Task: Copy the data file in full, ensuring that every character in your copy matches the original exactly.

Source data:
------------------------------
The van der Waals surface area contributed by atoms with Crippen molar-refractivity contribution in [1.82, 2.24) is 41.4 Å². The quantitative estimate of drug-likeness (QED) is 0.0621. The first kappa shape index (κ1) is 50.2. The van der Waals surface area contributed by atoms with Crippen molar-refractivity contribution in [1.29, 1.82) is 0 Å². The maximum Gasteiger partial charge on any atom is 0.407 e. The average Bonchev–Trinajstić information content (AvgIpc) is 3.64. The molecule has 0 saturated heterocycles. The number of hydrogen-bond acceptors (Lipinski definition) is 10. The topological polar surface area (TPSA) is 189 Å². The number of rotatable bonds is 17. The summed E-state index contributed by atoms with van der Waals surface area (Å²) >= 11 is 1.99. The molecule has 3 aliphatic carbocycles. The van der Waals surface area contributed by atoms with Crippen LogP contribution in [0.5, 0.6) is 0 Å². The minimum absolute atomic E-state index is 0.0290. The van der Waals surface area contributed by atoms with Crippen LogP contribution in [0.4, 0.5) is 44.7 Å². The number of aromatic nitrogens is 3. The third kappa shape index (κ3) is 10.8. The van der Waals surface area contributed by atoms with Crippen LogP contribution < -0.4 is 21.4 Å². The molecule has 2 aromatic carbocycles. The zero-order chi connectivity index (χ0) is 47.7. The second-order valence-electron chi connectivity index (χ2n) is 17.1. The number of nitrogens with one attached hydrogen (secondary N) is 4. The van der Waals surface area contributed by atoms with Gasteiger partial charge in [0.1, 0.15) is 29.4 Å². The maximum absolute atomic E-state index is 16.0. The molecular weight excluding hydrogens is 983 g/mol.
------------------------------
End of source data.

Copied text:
The van der Waals surface area contributed by atoms with Crippen molar-refractivity contribution in [1.82, 2.24) is 41.4 Å². The quantitative estimate of drug-likeness (QED) is 0.0621. The first kappa shape index (κ1) is 50.2. The van der Waals surface area contributed by atoms with Crippen molar-refractivity contribution in [1.29, 1.82) is 0 Å². The maximum Gasteiger partial charge on any atom is 0.407 e. The average Bonchev–Trinajstić information content (AvgIpc) is 3.64. The molecule has 0 saturated heterocycles. The number of hydrogen-bond acceptors (Lipinski definition) is 10. The topological polar surface area (TPSA) is 189 Å². The number of rotatable bonds is 17. The summed E-state index contributed by atoms with van der Waals surface area (Å²) >= 11 is 1.99. The molecule has 3 aliphatic carbocycles. The van der Waals surface area contributed by atoms with Crippen LogP contribution in [0.5, 0.6) is 0 Å². The minimum absolute atomic E-state index is 0.0290. The van der Waals surface area contributed by atoms with Crippen LogP contribution in [0.4, 0.5) is 44.7 Å². The number of aromatic nitrogens is 3. The third kappa shape index (κ3) is 10.8. The van der Waals surface area contributed by atoms with Crippen LogP contribution < -0.4 is 21.4 Å². The molecule has 2 aromatic carbocycles. The zero-order chi connectivity index (χ0) is 47.7. The second-order valence-electron chi connectivity index (χ2n) is 17.1. The number of nitrogens with one attached hydrogen (secondary N) is 4. The van der Waals surface area contributed by atoms with Gasteiger partial charge in [0.1, 0.15) is 29.4 Å². The maximum absolute atomic E-state index is 16.0. The molecular weight excluding hydrogens is 983 g/mol.